Airbnbs and other short-term rentals used as “party houses” have found their way

Illustration by Kathleen Fu

As of September 21, hosts using Airbnb, Vrbo, and other short-term rental services in Atlanta must follow a new set of rules designed to limit the lists of problems. (Editor’s Note: After this story was published, Atlanta City Council voted to postpone the start date of application of the new laws to March 1, 2022.)

What motivated this?
Last July, two people were shot and killed while being dropped off in front of an Airbnb hosting a house party in Vine City. Two months later, neighbors along the sleepy Roxboro to Buckhead road pleaded with Atlanta City Council to end months of partying (and noise complaints) by closing an 11,000-square-foot mansion that has become a party house rented on Airbnb for $ 2,000 a night. That same month, Airbnb said it started from the platform 50 “party houses” in Atlanta that did not follow company regulations. Unlike New York City, Los Angeles, and even Savannah, Atlanta has adopted a largely laissez-faire attitude to the regulation of short-term rentals. Council members felt that this had to change.

What are the new rules?
Under the new ordinance, owners of short-term rentals will now need to register with the city for a license to operate their primary address and up to additional property as short-term rentals. Hosts must pay $ 150 per unit each year to renew the license. Violations of the application of the code (excessive noise, operation of the house as a commercial place and other violations of the quality of life) are punishable by a fine of $ 500. If web hosts receive more than three quotes in a year, they lose their license for 12 months. City officials will also create a hotline where neighbors can file complaints and launch a system that notifies residents by phone, email and mail when a nearby landlord or real estate agent requests a short-term rental permit.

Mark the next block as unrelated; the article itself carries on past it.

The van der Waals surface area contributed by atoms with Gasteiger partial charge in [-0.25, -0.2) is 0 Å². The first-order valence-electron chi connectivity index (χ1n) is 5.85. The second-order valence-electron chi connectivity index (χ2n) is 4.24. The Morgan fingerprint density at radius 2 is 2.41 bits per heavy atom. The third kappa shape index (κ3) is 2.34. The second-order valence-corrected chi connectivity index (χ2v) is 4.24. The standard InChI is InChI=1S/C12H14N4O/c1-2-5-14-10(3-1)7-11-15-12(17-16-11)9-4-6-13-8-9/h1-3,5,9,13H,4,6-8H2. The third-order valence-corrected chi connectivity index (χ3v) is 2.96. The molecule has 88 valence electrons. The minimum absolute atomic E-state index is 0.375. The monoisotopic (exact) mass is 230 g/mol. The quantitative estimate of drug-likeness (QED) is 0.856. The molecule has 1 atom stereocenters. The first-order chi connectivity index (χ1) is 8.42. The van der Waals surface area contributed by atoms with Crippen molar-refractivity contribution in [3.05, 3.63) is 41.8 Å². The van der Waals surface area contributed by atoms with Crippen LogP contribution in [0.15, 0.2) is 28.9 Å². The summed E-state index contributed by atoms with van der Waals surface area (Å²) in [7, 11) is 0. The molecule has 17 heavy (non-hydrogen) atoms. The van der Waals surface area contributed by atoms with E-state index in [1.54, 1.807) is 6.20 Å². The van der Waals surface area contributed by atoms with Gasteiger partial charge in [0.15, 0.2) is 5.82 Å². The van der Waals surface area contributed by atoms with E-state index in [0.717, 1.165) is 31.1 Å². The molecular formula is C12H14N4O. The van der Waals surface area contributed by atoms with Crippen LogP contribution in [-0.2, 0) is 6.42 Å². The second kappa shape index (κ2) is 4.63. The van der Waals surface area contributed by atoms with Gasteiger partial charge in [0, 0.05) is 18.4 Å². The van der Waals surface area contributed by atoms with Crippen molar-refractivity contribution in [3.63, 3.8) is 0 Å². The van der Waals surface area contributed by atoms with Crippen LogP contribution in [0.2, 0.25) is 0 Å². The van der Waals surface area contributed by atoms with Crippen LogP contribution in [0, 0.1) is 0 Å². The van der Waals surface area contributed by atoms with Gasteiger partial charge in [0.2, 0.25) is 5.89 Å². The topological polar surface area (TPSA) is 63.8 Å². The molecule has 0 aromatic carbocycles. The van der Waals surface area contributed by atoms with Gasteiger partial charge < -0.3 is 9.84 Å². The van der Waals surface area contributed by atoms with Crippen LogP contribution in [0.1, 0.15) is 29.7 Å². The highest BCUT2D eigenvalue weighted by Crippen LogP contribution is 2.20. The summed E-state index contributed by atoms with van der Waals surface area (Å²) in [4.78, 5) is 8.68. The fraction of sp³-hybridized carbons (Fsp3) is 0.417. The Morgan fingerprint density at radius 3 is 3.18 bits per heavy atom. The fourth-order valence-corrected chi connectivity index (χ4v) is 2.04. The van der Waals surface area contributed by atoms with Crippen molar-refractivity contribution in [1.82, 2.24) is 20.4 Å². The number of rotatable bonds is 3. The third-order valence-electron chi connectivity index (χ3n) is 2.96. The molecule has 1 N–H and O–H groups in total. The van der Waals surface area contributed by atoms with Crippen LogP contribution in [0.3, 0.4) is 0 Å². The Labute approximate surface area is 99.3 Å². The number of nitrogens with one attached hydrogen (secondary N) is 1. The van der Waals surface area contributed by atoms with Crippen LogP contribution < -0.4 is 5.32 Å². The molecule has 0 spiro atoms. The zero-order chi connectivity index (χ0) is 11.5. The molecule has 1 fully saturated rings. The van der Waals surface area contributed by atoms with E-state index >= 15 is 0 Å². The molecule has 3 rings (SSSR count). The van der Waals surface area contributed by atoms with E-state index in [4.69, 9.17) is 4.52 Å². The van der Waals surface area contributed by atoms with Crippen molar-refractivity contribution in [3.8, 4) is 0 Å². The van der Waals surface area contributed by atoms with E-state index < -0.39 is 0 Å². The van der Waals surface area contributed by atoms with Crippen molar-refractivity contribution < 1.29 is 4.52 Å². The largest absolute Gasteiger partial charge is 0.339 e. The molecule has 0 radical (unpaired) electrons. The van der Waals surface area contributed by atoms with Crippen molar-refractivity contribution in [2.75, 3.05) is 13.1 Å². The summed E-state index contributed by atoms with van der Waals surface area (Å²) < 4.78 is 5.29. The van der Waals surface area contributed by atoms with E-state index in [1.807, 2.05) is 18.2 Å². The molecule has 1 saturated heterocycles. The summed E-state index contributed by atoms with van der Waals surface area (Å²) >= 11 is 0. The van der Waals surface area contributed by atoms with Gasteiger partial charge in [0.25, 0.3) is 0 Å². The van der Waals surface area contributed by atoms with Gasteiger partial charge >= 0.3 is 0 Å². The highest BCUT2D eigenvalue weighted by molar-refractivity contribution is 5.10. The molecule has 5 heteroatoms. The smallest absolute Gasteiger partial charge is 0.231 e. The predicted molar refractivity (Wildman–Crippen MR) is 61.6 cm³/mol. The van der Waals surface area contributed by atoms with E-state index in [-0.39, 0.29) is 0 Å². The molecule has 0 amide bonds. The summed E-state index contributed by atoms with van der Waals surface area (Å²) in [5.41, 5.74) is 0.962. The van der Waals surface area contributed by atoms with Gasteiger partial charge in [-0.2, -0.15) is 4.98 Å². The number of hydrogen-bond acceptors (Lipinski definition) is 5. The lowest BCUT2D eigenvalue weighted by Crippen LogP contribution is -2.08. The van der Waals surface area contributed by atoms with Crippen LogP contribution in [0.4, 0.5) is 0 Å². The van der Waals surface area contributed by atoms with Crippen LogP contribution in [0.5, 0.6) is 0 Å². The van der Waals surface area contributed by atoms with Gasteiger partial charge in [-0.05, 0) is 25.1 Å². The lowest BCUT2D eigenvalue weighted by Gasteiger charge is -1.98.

How does everyone feel about the changes?
Airbnb called them “clear and fair”. Vrbo did not respond to a request for comment. To assess whether neighbors are happy with the changes, check out Nextdoor soon after the law comes into effect.

Will that prevent another party mansion next door?
Initially, Councilor Howard Shook, who represents residents of Roxboro Road, wanted to create rules to limit the number of short-term rentals in zoned single-family neighborhoods. Council members have indicated that they may revisit the matter. But to expect politicians to change zoning rules – a highly political and thorny process that requires enduring a glove of public meetings and debates – in an election year is unlikely.

This article appeared in our July 2021 issue.

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